AS SUBIOS COMES OF AGE WILL THE ‘SEYCHELLES FESTIVAL OF THE OCEAN‘ CARRY ON THE TRADITION
(Posted 26th August 2016)
When ‘SUBIOS‘, short for sub Indian Ocean Seychelles, was launched 21 years ago, no one could know what a success the festival would become.
Marine life aficionados from around the world over the past two decades did pilgrimage to the archipelago and a series of underwater films and thousands of award winning photographs later does the next edition under the new brand name intend to build on these successes.
Several Marine National Parks have been established by the Seychelles’ government, besides dedicating over half of the archipelago’s land mass to conservation.
1. Ste Anne
Around 20 minutes by boat from the main island, Mahe, Ste Anne is one of the most well known natural destinations. It was declared a marine park in 1973, the first in the western Indian Ocean.
The park encompasses six small islands, among which two – Cerf and Moyenne — are accessible to day trippers. The other four are Ste Anne, Long, Cachée and Round.
The dividing channels between the islands are filled with coral reefs and meadows of sea grass.
2. Baie Ternay
Found in the northwest of Mahe, it became a national park in 1979. The park stretches over a distance of 2.5 kilometres and protects the inside of the bay with thriving underwater scenery. It is accessible by boat.
It has a beautiful coral diversity surrounded by hundreds of brightly coloured reef fish, plus it’s a great place to see hawksbill and green turtles. With its calm waters, the park is popular with snorkelers and scuba divers.
Only two kilometres off the north coast of Praslin, the second-most populated island, the shallow waters of the park host a large population of humphead parrotfish.
It was designated a marine national park in 1979 to protect is natural beauty and ecological important marine life. It is also a protected area for turtles with one of the important hawksbill nesting populations.
The island is open to visitors and visits can be done through to tour agents or privately owned or rented boats.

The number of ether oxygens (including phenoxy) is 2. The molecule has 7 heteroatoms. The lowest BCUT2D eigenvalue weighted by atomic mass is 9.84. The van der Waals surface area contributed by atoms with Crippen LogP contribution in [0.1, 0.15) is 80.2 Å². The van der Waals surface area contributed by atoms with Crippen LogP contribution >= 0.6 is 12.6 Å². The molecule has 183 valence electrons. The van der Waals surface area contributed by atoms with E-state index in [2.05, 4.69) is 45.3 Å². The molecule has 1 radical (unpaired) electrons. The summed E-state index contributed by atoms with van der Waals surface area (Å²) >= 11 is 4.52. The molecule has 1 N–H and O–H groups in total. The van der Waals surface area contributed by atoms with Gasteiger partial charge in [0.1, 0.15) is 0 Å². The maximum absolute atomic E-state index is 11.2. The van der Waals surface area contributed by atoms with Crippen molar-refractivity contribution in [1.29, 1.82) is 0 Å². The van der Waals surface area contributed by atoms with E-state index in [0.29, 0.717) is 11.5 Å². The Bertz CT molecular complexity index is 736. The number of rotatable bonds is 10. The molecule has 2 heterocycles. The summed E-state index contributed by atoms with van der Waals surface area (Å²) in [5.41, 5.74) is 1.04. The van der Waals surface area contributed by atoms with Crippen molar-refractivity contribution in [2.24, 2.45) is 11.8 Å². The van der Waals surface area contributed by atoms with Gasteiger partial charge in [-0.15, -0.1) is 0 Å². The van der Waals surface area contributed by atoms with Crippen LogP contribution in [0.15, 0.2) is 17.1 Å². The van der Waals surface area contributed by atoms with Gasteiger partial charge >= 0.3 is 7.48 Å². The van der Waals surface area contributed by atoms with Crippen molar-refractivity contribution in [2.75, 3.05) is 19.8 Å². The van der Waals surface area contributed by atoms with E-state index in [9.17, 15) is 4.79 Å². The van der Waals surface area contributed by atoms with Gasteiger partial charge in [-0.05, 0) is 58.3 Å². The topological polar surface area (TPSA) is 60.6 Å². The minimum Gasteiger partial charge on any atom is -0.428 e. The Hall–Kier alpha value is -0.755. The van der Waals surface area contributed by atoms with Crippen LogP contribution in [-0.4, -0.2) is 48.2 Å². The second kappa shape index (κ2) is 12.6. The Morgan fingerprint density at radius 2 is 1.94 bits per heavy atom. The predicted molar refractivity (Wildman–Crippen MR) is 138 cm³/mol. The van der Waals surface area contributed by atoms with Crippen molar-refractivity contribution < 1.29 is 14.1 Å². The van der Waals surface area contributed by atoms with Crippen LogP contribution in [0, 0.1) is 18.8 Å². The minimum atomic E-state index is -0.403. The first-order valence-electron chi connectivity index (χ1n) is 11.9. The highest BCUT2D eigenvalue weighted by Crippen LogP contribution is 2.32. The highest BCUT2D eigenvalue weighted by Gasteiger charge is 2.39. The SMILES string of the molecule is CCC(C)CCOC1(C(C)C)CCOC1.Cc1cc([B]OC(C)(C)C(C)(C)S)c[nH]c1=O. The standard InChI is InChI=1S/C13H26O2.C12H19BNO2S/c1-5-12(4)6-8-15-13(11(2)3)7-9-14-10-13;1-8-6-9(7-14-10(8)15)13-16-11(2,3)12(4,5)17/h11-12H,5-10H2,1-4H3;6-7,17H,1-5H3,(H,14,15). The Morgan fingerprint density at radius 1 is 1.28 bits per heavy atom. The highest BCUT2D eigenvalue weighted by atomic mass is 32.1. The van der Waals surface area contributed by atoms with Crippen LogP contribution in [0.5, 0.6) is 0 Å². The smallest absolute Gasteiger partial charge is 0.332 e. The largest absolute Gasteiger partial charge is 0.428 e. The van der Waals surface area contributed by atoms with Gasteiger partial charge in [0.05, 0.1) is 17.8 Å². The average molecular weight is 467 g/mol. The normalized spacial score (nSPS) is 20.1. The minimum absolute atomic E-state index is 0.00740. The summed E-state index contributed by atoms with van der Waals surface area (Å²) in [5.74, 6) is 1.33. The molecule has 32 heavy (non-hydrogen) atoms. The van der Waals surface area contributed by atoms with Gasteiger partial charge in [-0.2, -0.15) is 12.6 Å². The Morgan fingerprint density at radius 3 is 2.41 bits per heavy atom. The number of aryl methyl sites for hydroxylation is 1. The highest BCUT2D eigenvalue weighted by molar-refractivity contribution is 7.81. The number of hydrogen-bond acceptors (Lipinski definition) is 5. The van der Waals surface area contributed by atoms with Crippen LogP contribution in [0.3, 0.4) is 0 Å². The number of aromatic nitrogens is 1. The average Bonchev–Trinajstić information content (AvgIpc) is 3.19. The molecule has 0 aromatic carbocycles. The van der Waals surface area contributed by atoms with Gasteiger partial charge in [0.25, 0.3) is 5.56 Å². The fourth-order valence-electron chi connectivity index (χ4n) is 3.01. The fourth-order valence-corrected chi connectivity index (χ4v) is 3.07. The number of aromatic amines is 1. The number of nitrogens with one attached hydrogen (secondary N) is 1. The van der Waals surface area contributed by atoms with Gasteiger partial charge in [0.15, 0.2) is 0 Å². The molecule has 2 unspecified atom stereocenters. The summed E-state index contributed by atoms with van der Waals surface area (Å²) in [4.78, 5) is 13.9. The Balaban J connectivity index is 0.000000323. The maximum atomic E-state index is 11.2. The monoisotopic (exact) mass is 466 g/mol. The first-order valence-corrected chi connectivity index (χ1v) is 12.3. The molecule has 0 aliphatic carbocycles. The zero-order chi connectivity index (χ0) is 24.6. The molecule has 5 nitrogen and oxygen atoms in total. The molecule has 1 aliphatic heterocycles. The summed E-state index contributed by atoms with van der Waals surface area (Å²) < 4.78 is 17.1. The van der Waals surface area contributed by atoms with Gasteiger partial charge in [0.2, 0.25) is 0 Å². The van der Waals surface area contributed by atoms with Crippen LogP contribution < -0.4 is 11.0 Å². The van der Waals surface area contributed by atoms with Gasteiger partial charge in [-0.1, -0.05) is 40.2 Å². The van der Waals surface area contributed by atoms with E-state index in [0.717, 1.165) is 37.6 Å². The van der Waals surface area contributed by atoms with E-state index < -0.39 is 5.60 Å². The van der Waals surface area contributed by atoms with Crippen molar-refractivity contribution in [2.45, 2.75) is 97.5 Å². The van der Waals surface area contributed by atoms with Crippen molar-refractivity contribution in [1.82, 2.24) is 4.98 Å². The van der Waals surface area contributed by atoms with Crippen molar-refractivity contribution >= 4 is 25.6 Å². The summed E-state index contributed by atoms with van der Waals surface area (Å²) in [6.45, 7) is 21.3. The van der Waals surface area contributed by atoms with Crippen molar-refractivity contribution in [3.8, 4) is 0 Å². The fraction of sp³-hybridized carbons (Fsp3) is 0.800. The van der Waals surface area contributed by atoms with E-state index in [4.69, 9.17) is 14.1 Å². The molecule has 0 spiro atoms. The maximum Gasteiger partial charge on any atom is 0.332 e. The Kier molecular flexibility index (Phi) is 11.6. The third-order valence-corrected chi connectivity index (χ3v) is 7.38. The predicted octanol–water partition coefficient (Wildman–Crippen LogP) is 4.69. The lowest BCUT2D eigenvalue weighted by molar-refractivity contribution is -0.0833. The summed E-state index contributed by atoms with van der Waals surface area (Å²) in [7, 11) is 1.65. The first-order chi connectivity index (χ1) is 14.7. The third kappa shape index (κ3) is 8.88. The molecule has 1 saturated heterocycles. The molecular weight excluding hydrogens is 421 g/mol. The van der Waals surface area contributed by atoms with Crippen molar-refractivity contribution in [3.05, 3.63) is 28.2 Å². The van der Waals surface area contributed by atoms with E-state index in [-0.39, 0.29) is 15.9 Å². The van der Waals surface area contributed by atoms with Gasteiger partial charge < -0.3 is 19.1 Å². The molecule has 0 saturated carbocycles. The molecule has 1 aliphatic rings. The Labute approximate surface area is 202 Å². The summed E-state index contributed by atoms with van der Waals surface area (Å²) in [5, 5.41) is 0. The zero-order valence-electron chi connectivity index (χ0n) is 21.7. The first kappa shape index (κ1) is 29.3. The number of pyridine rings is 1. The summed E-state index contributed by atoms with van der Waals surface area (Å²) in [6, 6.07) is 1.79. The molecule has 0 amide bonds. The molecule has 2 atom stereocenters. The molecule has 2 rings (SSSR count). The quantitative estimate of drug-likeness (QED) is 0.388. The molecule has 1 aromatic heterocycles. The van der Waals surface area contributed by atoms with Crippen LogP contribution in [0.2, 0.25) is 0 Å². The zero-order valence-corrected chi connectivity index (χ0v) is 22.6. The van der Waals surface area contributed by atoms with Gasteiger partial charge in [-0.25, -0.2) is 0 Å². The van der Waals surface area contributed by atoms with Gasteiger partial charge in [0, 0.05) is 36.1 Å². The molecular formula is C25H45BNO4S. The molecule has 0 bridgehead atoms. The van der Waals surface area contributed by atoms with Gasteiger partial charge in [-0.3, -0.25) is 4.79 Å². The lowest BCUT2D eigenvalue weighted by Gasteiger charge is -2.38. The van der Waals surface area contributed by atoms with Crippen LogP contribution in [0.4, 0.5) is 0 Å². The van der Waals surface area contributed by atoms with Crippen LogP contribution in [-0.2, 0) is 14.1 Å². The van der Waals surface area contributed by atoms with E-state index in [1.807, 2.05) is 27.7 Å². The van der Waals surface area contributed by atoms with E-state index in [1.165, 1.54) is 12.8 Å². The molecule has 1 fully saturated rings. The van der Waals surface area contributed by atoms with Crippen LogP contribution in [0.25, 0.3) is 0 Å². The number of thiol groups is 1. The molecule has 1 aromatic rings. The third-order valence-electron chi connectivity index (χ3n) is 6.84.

4. Port Launay
This park, designated in 1979, runs parallel to the beach, from Anse des Anglais in the south to Cap Matoupa in the north.
Located in the northwest of Mahe, it is well known for its beautiful beaches and whale sharks. The reef on both sides of the bay creates a perfect spot for snorkelers.
Lying 12 kilometres north of Mahe, the island is surrounded by the finest marine life. It hosts a population of hawksbill turtles.
The surrounding waters were declared a marine national park in 1987. It is the largest among the six marine national parks at around 30.45 square kilometres.
The island is reachable by a 30-minute boat trip or 15 minutes on a helicopter transfer from Mahe.
6. Ile Coco
The last one to become a marine national park – in 1997 — it is located 7 kilometres north of La Digue.
It is set around three small islets in shallow waters surrounded by a coral reef.
The park is a spectacular spot for snorkelling and diving with popular daily trips from La Digue and Praslin.
Visit to the island is done during the day and can be organised through tour or boat operators.
Courtesy of the Seychelles Ministry of Tourism and Culture was this information receive to begin promoting this year’s Seychelles Festival of the Ocean which will run from the 02nd to the 09th of December. Visitors will be able to discover the amazing underwater world surrounding the main islands of the Seychelles. Additional information can be accessed via www.seychelles.travel